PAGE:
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As is my habit, I first went to my mother’s grave in one of Copenhagen’s main cemeteries, Vestre Kirkegård. Since I only visit a couple of times a year, I pay an annual maintenance fee so that the grave is kept nice and tidy, and the flowers of the season are planted as appropriate:
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I then walked over to the adjacent Jewish cemetery, taking a small stone from my mother’s grave along with me, to put it on my father’s grave. I always do it like this. This year the visit was especially important since Friday was the 15th anniversary of my father’s death:
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On the way out, I noticed this grave with an English inscription. I later learned the Elias Gechman was a New York physician who founded an organisation called “Tribute to the Danes” to commemorate the 1943 rescue of Danish Jews. So it is only natural that his final resting place is in Copenhagen:
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I spent the remaining daylight hours on walking around Copenhagen and enjoying the city. What I love about it is that even though I have been visiting regularly since my parents moved there in the late 1980s, I always find something new and interesting, without of course neglecting the familiar places. I started the walk on the main square in front of the City Hall, Raadhuspladsen, where I photographed this feeding frenzy:
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A bit further on, I came to the main building of the University of Copenhagen. It is one of the oldest universities in Scandinavia, dating from the 15th century. Today, most of the campus is in the suburbs, on the island of Amager (which also houses Copenhagen airport). But there are still some departments in the inner city, and in particular this building which houses an auditorium used for graduation ceremonies and the like. The outside is decorated with busts of important alumni:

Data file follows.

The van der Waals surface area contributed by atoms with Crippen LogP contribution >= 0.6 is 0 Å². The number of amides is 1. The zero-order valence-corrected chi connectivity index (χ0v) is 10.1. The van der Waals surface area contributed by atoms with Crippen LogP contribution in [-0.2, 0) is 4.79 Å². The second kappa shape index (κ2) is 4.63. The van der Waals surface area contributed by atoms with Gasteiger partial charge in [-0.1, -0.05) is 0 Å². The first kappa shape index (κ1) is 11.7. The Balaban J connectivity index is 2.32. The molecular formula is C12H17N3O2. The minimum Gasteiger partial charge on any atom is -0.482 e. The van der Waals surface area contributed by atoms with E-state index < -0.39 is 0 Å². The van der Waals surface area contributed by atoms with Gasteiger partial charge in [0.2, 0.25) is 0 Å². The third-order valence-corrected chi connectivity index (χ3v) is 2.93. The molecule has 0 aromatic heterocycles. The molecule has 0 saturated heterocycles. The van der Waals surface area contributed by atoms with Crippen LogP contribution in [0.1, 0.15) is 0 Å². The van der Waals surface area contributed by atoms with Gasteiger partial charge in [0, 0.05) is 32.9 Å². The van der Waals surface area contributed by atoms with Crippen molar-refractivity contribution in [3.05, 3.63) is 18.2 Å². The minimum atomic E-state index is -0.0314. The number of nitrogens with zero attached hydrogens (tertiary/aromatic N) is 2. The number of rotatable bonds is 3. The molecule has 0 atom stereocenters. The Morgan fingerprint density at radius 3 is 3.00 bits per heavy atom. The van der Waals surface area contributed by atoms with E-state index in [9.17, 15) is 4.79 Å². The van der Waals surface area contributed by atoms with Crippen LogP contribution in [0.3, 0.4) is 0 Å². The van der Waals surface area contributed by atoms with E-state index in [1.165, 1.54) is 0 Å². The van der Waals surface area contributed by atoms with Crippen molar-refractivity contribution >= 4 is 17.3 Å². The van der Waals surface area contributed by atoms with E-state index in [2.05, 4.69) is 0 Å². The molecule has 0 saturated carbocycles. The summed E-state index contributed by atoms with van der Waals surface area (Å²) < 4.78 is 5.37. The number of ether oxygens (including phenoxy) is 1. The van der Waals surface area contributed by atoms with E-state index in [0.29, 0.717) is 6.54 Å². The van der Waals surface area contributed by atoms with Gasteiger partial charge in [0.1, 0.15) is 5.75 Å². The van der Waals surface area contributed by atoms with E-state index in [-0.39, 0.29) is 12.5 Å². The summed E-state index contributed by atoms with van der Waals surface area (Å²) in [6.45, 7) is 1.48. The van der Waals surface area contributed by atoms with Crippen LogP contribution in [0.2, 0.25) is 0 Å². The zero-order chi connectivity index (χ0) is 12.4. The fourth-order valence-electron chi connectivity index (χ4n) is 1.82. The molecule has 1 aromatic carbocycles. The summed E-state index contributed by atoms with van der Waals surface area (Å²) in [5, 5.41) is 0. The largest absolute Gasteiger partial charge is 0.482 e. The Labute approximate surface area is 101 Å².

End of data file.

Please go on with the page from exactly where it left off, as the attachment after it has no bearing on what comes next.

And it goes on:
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The main entrance, with a Latin inscription meaning “it sees the heavenly light”:
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The inner courtyard:
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The main pedestrian street of Copenhagen is called Strøget. It leads from the city hall to a big square called Kongens Nytorv, and along the way there are a couple of lovely smaller squares. One of those is called Gammeltorv (“old market”) and houses, among other things, the Caritas Fountain, built during the reign of Christian IV in 1608. It is the oldest surviving fountain in Copenhagen:
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Next to the university is Vor Frue Kirke (Church of Our Lady), Copenhagen’s cathedral. I have walked past it hundreds of times, but had never gone inside–until now. The church is quite simple and austere, almost modern. There has been a church on this spot since the 13th century, but the previous incarnation was burned down by Nelson’s troops in 1807 (Denmark took the French side in the Napoleonic wars, bad move). The present church was consecrated in 1829. This sculpture of Jesus is the main adornment, produced by our great sculptor Bertel Thorvaldsen in the 1820s:
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The candle holder:
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Returning to Strøget, I stopped in the flagship Lego shop–this is a place that is always on my itinerary:
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Funny enough, there are usually more adults than children in the store: